Windy Point is a surprise.  Rachael thought it might be too windy and cold to stop for lunch here, but it’s actually calm and quite pleasant.  It feels wonderful sitting in the sun on the granite, and lying down feeling the warm stone on my back.  Looking back now I see that it’s just how I described it two years ago.  It’s also very quiet today, with few others on the rocks with us.

It’s all downhill for the next twenty miles.
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This is the most snow we’ve seen up here.
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Somebody’s having a good time today.
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We don’t stay long though, because it’s starting to get late in the day.  We  need to get off the mountain before it gets too cold or dark.  We’ll just coast without stopping, until I decide we have to stop at the Thimble Peak viewpoint because it’s just so wonderful.

But then we really do just ride nonstop all the way back to the car, coasting along at a steady 18-20 mph the whole way.  So wonderful to experience this again!

Looking down Bear Creek Canyon. The knob ahead is ThimblePeak, the same formation we saw from the south at the beginning of the ride. I think that’s Kitt Peak way in the distance on the left.
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The upper end of Bear Creek. Far below are the Seven Cataracts, a series of falls at the end of one of the most popular hikes in the Catalinas - we’ve taken it twice ourselves.
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In Bear Creek canyon.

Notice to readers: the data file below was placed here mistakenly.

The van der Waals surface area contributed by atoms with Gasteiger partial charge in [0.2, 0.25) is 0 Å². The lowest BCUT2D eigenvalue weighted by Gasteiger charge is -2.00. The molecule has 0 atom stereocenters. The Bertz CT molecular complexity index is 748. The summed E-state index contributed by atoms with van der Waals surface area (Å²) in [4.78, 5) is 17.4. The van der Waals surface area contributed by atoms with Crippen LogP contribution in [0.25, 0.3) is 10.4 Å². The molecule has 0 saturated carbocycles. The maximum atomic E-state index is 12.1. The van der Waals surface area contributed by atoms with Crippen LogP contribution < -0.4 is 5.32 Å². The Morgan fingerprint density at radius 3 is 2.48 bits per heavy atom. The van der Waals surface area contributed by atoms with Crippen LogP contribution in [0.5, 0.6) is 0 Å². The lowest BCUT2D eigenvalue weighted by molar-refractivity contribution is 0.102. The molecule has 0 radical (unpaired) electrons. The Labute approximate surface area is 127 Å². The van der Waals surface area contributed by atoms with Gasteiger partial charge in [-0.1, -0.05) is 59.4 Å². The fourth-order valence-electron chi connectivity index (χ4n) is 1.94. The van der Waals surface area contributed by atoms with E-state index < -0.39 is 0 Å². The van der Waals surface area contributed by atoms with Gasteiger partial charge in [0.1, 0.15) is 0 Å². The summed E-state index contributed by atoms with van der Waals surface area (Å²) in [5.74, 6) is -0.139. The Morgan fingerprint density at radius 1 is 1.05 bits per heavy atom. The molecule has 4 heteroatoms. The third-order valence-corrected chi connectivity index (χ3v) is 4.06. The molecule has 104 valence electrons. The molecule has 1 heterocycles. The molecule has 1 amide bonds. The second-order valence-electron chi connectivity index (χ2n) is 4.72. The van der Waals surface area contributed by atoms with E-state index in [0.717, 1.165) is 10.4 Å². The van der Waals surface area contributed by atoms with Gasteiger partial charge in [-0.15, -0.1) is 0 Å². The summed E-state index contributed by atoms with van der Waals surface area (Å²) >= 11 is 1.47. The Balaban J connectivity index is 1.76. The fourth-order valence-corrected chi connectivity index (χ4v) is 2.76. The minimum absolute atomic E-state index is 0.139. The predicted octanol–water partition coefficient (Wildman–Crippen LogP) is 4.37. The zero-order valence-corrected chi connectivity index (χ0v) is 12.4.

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On the drive home, following a car we liked. Tucson has some kindred souls, is our kind of town.
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Ride stats today: 46 miles, 5,000’

Today's ride: 46 miles (74 km)
Total: 1,408 miles (2,266 km)

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Comment on this entry Comment 5
Susan CarpenterGreat post and great ride! Your words, photos, and video really captured the joy you two experienced. Delighted for you both.
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2 weeks ago
Rachael AndersonTo Susan CarpenterThanks. It’s a spectacular ride!
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2 weeks ago
Patrick O'HaraNice work, Team Anderson!
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2 weeks ago
Kelly IniguezWoohoo! Look at you go!
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2 weeks ago
Jen GrumbyLoved watching that descent with the Rocky theme song!

What a spectacular day for this ride .. and even more spectacular that you both had so much fun. 🙂
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2 weeks ago